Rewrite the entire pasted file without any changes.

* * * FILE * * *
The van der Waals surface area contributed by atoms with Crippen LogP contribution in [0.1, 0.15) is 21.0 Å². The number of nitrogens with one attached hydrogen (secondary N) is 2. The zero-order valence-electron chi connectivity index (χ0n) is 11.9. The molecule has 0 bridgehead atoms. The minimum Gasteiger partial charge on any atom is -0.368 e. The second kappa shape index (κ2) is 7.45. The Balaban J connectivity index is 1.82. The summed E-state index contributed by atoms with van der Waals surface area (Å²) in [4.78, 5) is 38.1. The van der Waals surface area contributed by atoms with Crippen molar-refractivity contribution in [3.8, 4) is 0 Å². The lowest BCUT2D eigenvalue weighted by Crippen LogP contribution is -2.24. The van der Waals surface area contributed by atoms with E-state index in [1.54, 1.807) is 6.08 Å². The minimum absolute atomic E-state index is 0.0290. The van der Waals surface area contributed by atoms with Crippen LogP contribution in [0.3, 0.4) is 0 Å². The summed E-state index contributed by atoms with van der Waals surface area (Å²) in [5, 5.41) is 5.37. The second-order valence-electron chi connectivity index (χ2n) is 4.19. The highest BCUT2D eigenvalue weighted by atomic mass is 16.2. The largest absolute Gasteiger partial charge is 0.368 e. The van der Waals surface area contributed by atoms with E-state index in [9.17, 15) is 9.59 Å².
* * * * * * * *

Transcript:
The van der Waals surface area contributed by atoms with Crippen LogP contribution in [0.1, 0.15) is 21.0 Å². The number of nitrogens with one attached hydrogen (secondary N) is 2. The zero-order valence-electron chi connectivity index (χ0n) is 11.9. The molecule has 0 bridgehead atoms. The minimum Gasteiger partial charge on any atom is -0.368 e. The second kappa shape index (κ2) is 7.45. The Balaban J connectivity index is 1.82. The summed E-state index contributed by atoms with van der Waals surface area (Å²) in [4.78, 5) is 38.1. The van der Waals surface area contributed by atoms with Crippen molar-refractivity contribution in [3.8, 4) is 0 Å². The lowest BCUT2D eigenvalue weighted by Crippen LogP contribution is -2.24. The van der Waals surface area contributed by atoms with E-state index in [1.54, 1.807) is 6.08 Å². The minimum absolute atomic E-state index is 0.0290. The van der Waals surface area contributed by atoms with Crippen LogP contribution in [0.3, 0.4) is 0 Å². The summed E-state index contributed by atoms with van der Waals surface area (Å²) in [5, 5.41) is 5.37. The second-order valence-electron chi connectivity index (χ2n) is 4.19. The highest BCUT2D eigenvalue weighted by atomic mass is 16.2. The largest absolute Gasteiger partial charge is 0.368 e. The van der Waals surface area contributed by atoms with E-state index in [9.17, 15) is 9.59 Å².